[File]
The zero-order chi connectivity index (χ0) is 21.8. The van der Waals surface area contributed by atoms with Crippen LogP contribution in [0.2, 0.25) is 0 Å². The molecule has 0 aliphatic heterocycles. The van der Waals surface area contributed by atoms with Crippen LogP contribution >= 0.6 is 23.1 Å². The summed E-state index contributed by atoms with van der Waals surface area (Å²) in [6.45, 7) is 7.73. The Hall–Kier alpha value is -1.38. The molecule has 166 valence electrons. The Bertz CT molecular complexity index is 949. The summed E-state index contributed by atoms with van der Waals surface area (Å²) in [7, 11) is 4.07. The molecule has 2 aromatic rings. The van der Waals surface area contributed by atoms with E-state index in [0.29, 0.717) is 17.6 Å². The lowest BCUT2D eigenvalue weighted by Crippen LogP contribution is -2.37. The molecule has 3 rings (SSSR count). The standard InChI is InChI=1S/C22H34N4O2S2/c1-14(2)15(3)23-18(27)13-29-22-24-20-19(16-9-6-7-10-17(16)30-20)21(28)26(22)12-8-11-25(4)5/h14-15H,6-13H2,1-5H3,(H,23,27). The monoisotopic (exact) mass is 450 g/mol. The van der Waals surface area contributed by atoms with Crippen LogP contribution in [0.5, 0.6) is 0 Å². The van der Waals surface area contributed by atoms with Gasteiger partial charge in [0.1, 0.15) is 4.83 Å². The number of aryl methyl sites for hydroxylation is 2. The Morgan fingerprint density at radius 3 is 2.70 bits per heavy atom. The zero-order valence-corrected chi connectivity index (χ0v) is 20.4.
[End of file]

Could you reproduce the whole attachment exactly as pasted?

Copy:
The zero-order chi connectivity index (χ0) is 21.8. The van der Waals surface area contributed by atoms with Crippen LogP contribution in [0.2, 0.25) is 0 Å². The molecule has 0 aliphatic heterocycles. The van der Waals surface area contributed by atoms with Crippen LogP contribution >= 0.6 is 23.1 Å². The summed E-state index contributed by atoms with van der Waals surface area (Å²) in [6.45, 7) is 7.73. The Hall–Kier alpha value is -1.38. The molecule has 166 valence electrons. The Bertz CT molecular complexity index is 949. The summed E-state index contributed by atoms with van der Waals surface area (Å²) in [7, 11) is 4.07. The molecule has 2 aromatic rings. The van der Waals surface area contributed by atoms with E-state index in [0.29, 0.717) is 17.6 Å². The lowest BCUT2D eigenvalue weighted by Crippen LogP contribution is -2.37. The molecule has 3 rings (SSSR count). The standard InChI is InChI=1S/C22H34N4O2S2/c1-14(2)15(3)23-18(27)13-29-22-24-20-19(16-9-6-7-10-17(16)30-20)21(28)26(22)12-8-11-25(4)5/h14-15H,6-13H2,1-5H3,(H,23,27). The monoisotopic (exact) mass is 450 g/mol. The van der Waals surface area contributed by atoms with Crippen LogP contribution in [0.5, 0.6) is 0 Å². The van der Waals surface area contributed by atoms with Gasteiger partial charge in [0.1, 0.15) is 4.83 Å². The number of aryl methyl sites for hydroxylation is 2. The Morgan fingerprint density at radius 3 is 2.70 bits per heavy atom. The zero-order valence-corrected chi connectivity index (χ0v) is 20.4.